Phalloidin shift on velocity sedimentation sucrose gradient centrifugation for identification of microfilament-associated proteins.

Abstract

Velocity sedimentation by sucrose density gradient centrifugation has been used to characterize ascites microvillar microfilament cores and to identify microfilament-associated proteins. Fluoride, calcium, phalloidin and chemical cross-linking treatments of microvilli during Triton X-100 extractions increase the sedimentation rate of the microfilament core, compared with untreated control samples. Electrophoretic analyses of the distributions of actin, alpha-actinin and other microfilament-associated proteins across the gradients indicate that the primary mechanism for stabilization of the microfilament core is the reduction of fragmentation of the microfilaments. Significantly, alpha-actinin could be completely removed from the microfilaments by calcium treatment without causing a decrease in the size of the microfilament core. Because of the specificity of phalloidin in the stabilization of microfilaments, the shift on the gradients of microfilaments and their associated proteins in the presence of phalloidin provides a diagnostic tool for the identification of microfilament-associated proteins. This phalloidin shift technique should have widespread utility in the analysis of actin forms and microfilament-associated proteins from complex cell fractions.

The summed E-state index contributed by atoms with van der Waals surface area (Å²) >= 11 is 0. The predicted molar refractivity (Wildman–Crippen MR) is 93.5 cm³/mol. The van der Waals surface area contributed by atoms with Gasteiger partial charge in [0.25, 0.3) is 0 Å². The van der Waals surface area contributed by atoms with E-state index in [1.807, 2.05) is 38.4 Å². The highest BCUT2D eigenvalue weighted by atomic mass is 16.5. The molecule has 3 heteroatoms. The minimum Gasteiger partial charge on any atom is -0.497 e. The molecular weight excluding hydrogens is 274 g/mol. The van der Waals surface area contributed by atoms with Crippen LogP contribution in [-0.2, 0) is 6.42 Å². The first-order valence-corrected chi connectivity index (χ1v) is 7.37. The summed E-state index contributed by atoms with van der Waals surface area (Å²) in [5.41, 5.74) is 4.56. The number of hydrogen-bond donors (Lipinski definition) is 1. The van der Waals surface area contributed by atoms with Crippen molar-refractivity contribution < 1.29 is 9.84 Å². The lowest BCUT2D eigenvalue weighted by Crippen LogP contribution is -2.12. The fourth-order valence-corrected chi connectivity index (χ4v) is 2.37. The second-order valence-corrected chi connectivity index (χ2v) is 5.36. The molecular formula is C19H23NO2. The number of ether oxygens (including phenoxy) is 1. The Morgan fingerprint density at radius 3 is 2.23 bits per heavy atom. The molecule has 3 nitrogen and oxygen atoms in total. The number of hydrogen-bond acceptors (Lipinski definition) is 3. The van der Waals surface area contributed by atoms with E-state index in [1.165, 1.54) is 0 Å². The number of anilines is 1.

Statistics

050100150'89'92'95'98'01'04'07'10'13'16
Citations per Year

58 Citations

Semantic Scholar estimates that this publication has 58 citations based on the available data.

See our FAQ for additional information.

Cite this paper

@article{Carraway1985PhalloidinSO, title={Phalloidin shift on velocity sedimentation sucrose gradient centrifugation for identification of microfilament-associated proteins.}, author={Coralie A.C. Carraway and Mich{\`e}le Weiss}, journal={Experimental cell research}, year={1985}, volume={161 1}, pages={150-60} }